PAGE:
Sports Nutrition for Runners
You’ve purchased those running shoes and all the other necessary gear for taking on those trails and running paths, but one component that can’t be overlooked is nutrition. Quality nutrition plays a huge role when it comes to performance and overall enjoyment. The key is having a plan. Running is a great way to lose a few pounds, enhance your mood, build muscle and strong bones, maintain weight, or improve your cardiovascular fitness level.
The average person burns 100 calories per mile, so it’s important to have a great plan in place that consist of proper hydration, meal timing, pre and post run meals, along with healthy snacks.
Post Workout Meal
Your post run meals should consist of a lean protein source for muscle repair, a complex carbohydrate such as baked white or sweet potato or vegetable of your choice (besides corn) to refill your fuel tank for the next run, a low fat dairy source such as fat free or skim milk to keep those bones strong and finally some fresh fruit for antioxidants to help keep the inflammation down.
Pre Workout Meal
The pre workout meal needs to be something that your body can handle, we don’t want any upset stomachs during the run. This can take some trial and error but the key is to consume the snack or meal at least 60 minutes before your run to allow for digestion. I like to use the ratio of 1 gram of protein to 4 grams of carbohydrate. Try to stick to low fat and low fiber foods as they can cause GI stress during physical activity.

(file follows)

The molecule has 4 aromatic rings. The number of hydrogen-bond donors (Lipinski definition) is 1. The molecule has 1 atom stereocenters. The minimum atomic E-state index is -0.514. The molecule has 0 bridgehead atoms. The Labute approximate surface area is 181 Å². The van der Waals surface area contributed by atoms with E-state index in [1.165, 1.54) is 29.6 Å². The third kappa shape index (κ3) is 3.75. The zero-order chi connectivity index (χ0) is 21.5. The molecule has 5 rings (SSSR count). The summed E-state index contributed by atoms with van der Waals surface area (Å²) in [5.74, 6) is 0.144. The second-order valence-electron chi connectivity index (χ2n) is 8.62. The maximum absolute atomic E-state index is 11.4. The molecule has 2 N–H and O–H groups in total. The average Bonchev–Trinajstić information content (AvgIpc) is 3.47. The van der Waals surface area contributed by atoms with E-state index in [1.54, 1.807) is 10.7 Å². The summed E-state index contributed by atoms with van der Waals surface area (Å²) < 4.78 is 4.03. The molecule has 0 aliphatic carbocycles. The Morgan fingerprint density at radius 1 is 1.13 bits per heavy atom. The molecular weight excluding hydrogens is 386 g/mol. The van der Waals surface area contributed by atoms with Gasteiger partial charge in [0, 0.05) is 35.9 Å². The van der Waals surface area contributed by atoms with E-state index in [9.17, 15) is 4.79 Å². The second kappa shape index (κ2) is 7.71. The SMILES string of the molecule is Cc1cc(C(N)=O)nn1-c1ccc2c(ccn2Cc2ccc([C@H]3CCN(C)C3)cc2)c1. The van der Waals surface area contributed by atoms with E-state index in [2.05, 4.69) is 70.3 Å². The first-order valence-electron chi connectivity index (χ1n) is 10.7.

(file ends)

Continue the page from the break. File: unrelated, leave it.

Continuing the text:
Healthy Snacks and Energy
Healthy snacks play a role in maintaining energy throughout the day so that you’re ready (not tired) for that running session. A healthy snack is one that contains a small amount of protein (5-10 grams) and some carbohydrate. Examples include a piece of fruit and cottage cheese, granola bar, grapes and 2-3 oz low fat cheese, 1 sheet of graham crackers and some peanut butter, or a protein bar.
When it comes to hydration, runners need to up their level of intake over the average person. Just as calorie and food needs vary from person to person, fluid needs vary from person to person. In general, the amount of sweat that is produced can vary from 1 pound up to 4 pounds per hour. That is a large difference! Best course of action is to drink throughout the day and to drink 16 oz of fluid (water is best!) 2 hours before your run and consume 5-10 oz every 20 minutes which is usually 3-4 small gulps. Now, for after that long run a safe bet is to drink until your thirst has been quenched, recommend at least 12 -16 oz of fluid. For the more experienced runners, we recommend consuming fluid based off your sweat rate.
Remember, we need to eat to train and not train to eat!
Sean Vander Veer, RD, LD
Elite Nutrition and Performance